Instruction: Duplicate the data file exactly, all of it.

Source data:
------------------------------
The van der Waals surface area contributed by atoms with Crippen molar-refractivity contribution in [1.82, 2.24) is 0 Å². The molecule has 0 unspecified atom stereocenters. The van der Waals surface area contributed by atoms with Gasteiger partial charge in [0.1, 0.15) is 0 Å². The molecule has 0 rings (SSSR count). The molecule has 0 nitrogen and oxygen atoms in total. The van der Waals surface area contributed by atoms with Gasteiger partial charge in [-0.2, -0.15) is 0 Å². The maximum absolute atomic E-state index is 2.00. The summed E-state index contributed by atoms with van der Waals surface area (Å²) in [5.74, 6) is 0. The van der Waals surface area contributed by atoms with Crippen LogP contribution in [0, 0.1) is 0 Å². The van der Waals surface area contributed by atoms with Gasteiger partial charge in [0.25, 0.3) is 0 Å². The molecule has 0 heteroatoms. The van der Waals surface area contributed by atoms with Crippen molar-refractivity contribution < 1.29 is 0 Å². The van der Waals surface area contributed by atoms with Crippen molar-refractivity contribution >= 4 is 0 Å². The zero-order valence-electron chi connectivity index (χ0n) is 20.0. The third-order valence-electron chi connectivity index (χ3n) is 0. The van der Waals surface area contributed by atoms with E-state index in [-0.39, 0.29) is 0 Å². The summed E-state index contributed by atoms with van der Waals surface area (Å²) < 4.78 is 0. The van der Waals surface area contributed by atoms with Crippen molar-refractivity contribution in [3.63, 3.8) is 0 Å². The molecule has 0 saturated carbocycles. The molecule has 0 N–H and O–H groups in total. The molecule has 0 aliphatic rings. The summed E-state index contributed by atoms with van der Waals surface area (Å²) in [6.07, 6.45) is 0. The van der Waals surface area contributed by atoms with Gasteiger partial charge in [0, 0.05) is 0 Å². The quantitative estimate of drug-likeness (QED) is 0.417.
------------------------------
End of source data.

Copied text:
The van der Waals surface area contributed by atoms with Crippen molar-refractivity contribution in [1.82, 2.24) is 0 Å². The molecule has 0 unspecified atom stereocenters. The van der Waals surface area contributed by atoms with Gasteiger partial charge in [0.1, 0.15) is 0 Å². The molecule has 0 rings (SSSR count). The molecule has 0 nitrogen and oxygen atoms in total. The van der Waals surface area contributed by atoms with Gasteiger partial charge in [-0.2, -0.15) is 0 Å². The maximum absolute atomic E-state index is 2.00. The summed E-state index contributed by atoms with van der Waals surface area (Å²) in [5.74, 6) is 0. The van der Waals surface area contributed by atoms with Crippen LogP contribution in [0, 0.1) is 0 Å². The van der Waals surface area contributed by atoms with Gasteiger partial charge in [0.25, 0.3) is 0 Å². The molecule has 0 heteroatoms. The van der Waals surface area contributed by atoms with Crippen molar-refractivity contribution < 1.29 is 0 Å². The van der Waals surface area contributed by atoms with Crippen molar-refractivity contribution >= 4 is 0 Å². The zero-order valence-electron chi connectivity index (χ0n) is 20.0. The third-order valence-electron chi connectivity index (χ3n) is 0. The van der Waals surface area contributed by atoms with E-state index in [-0.39, 0.29) is 0 Å². The summed E-state index contributed by atoms with van der Waals surface area (Å²) < 4.78 is 0. The van der Waals surface area contributed by atoms with Crippen molar-refractivity contribution in [3.63, 3.8) is 0 Å². The molecule has 0 saturated carbocycles. The molecule has 0 N–H and O–H groups in total. The molecule has 0 aliphatic rings. The summed E-state index contributed by atoms with van der Waals surface area (Å²) in [6.07, 6.45) is 0. The van der Waals surface area contributed by atoms with Gasteiger partial charge in [0, 0.05) is 0 Å². The quantitative estimate of drug-likeness (QED) is 0.417.